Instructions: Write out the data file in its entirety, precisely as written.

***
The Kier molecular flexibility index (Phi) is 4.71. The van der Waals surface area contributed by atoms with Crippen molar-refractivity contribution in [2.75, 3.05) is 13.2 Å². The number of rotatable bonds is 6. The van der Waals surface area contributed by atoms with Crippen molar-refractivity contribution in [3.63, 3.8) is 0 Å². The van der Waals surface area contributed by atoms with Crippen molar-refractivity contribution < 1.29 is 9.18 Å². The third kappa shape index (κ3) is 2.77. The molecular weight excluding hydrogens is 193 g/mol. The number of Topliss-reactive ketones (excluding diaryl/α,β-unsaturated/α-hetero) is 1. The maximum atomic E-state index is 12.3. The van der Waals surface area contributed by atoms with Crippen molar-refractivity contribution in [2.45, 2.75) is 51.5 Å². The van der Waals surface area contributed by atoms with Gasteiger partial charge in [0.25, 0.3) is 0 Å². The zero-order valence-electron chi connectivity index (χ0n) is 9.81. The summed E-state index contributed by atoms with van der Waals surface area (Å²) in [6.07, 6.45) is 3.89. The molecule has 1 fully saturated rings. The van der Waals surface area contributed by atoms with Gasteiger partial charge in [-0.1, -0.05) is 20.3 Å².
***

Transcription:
The Kier molecular flexibility index (Phi) is 4.71. The van der Waals surface area contributed by atoms with Crippen molar-refractivity contribution in [2.75, 3.05) is 13.2 Å². The number of rotatable bonds is 6. The van der Waals surface area contributed by atoms with Crippen molar-refractivity contribution in [3.63, 3.8) is 0 Å². The van der Waals surface area contributed by atoms with Crippen molar-refractivity contribution < 1.29 is 9.18 Å². The third kappa shape index (κ3) is 2.77. The molecular weight excluding hydrogens is 193 g/mol. The number of Topliss-reactive ketones (excluding diaryl/α,β-unsaturated/α-hetero) is 1. The maximum atomic E-state index is 12.3. The van der Waals surface area contributed by atoms with Crippen molar-refractivity contribution in [2.45, 2.75) is 51.5 Å². The van der Waals surface area contributed by atoms with Gasteiger partial charge in [0.25, 0.3) is 0 Å². The zero-order valence-electron chi connectivity index (χ0n) is 9.81. The summed E-state index contributed by atoms with van der Waals surface area (Å²) in [6.07, 6.45) is 3.89. The molecule has 1 fully saturated rings. The van der Waals surface area contributed by atoms with Gasteiger partial charge in [-0.1, -0.05) is 20.3 Å².